Clear Instructions comes in very early on in the SFSC Parenting Manual and for good reason because at times as parents we aren’t clear with the instructions we give to our children and at times we fail to follow through. In NLP clear instructions is referred to as Clean Language which allows us to formulate a clear picture of what we want or actually asking for.
A good example of instructions to a child and it’s not clear would bring me back to my childhood. I love my mother dearly but when I was younger I struggled with some of her instructions. “Ruth go and get me the blue thing”. My mum would do this a lot. I’d go upstairs because I’m assuming with the command to go, that the blue thing isn’t where we are. I’d go in my mum’s room, look at the dressing table and see several blue items such as the blue Nivea cream, a blue comb, a blue napkin and a blue broach. It’s possible to back then I was slow off the mark but I’d bring one blue item and be told: “no not that, go back and bring me the blue thing”. Confused I go upstairs and pick up another item and get it wrong again. After going up and down about 3/4 times I finally bring down the last item and get “thank you, now go and sit down”
Now I know the bright ones would have picked up all the blue items brought them down for your mum to select what she wanted. What my mum wanted is a COMB. Even as a child without being to lippy “why didn’t you ask for the comb”. It’s like I said at times we are not clear about the instructions we give. I was guilty of that and inherited that form of communication but NLP not only helps to clear up my language but has helped to improve my life.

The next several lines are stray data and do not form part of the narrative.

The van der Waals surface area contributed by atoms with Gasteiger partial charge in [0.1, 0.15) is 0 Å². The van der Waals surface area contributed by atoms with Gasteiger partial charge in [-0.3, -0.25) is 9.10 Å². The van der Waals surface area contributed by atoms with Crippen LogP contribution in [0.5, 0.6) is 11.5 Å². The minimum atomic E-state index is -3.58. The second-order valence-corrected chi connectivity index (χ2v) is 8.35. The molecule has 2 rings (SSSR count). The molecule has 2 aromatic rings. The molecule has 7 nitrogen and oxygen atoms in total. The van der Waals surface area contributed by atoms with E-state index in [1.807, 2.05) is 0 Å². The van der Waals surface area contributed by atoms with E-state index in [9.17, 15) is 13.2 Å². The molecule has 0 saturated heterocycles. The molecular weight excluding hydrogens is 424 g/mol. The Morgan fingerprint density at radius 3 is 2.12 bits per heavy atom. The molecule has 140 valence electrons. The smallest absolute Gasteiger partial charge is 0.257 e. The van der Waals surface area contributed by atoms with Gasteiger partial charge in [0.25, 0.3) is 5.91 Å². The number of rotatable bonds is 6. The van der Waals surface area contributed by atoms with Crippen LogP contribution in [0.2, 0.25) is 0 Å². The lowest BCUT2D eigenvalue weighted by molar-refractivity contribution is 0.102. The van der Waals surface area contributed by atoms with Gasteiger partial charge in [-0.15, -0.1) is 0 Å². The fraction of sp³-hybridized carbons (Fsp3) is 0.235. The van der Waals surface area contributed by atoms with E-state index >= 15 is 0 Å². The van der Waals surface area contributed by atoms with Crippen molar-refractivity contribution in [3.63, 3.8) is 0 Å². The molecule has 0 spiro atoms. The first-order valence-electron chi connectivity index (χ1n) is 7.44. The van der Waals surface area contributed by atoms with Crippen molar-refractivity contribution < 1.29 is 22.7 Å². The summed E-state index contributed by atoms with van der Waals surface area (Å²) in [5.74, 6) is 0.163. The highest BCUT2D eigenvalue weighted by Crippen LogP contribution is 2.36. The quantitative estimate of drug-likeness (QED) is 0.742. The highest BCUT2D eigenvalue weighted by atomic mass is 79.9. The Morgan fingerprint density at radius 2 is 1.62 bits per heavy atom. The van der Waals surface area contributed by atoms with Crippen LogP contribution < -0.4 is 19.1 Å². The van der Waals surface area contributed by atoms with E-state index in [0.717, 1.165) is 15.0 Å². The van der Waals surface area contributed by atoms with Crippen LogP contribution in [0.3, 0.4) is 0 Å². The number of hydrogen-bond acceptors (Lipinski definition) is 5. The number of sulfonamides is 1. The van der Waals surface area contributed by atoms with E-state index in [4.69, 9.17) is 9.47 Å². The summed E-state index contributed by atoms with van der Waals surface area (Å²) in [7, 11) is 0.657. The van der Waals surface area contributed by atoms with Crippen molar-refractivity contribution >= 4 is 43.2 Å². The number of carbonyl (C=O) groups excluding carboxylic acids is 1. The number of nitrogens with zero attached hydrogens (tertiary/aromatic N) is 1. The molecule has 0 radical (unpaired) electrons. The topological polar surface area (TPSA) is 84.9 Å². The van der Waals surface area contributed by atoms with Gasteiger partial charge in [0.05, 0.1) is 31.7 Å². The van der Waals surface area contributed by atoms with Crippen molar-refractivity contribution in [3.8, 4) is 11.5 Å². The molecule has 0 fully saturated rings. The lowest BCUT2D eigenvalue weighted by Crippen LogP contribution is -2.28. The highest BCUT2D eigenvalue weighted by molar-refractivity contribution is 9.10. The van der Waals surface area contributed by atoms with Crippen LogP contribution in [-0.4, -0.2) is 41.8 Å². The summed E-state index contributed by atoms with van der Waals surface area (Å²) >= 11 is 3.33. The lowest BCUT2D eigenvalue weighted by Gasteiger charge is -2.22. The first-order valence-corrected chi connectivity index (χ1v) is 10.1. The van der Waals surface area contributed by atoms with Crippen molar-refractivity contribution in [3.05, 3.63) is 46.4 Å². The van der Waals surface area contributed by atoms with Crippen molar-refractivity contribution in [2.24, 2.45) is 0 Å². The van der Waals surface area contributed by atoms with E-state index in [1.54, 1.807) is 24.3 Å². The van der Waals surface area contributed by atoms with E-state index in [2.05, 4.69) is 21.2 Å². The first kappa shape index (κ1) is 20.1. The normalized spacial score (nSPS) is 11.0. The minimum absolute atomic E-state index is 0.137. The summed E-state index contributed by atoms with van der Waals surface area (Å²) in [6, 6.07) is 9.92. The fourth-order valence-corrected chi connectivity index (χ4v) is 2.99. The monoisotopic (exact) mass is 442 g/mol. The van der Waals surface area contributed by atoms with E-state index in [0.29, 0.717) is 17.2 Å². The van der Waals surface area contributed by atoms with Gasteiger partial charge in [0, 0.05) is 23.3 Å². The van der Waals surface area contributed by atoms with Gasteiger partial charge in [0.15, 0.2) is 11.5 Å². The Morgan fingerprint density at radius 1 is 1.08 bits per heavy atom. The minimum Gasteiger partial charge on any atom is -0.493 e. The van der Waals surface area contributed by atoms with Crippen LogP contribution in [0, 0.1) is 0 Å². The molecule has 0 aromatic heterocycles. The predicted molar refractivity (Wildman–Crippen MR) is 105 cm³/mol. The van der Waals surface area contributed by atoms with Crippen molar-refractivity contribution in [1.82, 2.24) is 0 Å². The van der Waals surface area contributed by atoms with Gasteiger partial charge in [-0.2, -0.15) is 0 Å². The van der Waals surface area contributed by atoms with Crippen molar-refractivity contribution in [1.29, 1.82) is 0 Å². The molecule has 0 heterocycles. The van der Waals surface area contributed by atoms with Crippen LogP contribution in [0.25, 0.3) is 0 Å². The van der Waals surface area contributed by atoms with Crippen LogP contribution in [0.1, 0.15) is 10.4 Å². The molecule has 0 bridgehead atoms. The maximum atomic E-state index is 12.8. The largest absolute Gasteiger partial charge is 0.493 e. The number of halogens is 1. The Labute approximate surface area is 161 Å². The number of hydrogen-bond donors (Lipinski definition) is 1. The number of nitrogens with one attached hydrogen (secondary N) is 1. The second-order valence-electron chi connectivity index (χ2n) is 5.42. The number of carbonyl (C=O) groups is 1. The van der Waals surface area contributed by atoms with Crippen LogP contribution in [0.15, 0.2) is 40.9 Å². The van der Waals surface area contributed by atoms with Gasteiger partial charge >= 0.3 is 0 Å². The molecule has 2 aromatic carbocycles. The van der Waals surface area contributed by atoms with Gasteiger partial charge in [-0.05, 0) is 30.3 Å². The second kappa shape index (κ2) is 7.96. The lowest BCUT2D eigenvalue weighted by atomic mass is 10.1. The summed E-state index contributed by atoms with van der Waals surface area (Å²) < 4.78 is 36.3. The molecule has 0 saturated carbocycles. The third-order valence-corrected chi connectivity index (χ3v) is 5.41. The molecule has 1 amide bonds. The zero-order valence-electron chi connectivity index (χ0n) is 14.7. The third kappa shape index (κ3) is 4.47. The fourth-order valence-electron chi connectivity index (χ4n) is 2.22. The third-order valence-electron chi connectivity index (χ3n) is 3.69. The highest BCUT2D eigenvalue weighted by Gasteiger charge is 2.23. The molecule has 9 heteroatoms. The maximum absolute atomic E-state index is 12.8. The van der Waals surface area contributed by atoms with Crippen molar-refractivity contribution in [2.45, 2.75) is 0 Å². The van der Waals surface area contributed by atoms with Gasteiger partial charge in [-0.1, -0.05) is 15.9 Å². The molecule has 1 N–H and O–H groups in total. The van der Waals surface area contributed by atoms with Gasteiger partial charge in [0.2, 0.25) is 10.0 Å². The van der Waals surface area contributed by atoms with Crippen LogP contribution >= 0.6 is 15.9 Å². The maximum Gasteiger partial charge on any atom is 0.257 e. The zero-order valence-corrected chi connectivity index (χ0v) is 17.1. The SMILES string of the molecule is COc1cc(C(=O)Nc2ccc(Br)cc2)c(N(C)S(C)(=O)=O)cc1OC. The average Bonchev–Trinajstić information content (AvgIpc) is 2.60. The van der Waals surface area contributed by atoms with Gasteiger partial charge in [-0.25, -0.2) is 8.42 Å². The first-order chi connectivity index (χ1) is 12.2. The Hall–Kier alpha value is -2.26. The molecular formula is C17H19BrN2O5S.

So how could this have been improved? Reflecting what I would have found more useful is this “Ruth can you go upstairs into my bedroom, on the dressing table in the left corner you will find the blue comb, can you bring that for me please” after all that the response would be “yes mummy”. I would have run up the stairs got the item in one trip with me not being lippy at the end of the process.
Step 1 – Give step by step instructions appropriate to the child’s age.
Step 2- Describe exactly what you want to see and hear.
Step 3 – Give your child a reason.
Step 4 – Check that your child understands.
Step 5 – Show role-play or practice with your child.
Step 6 – Tell your child what he or she did correctly.
Step 7 – Repeat all the steps above for your child did incorrectly.
Step 8 – Remind your child of the steps
Many times arguments or misunderstandings occur because the information shared wasn’t clear. As parents, we can shout at our children because they misunderstood what we said. Although we go through a variety of different experiences in life, one aspect that I’m working on is to be clear and transparent in my communication with my children and other around me. This week lets consider how clear we are with our instructions and make a conscious effort to improve communication with our household.
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Ruth Carter The Liberty Coach.
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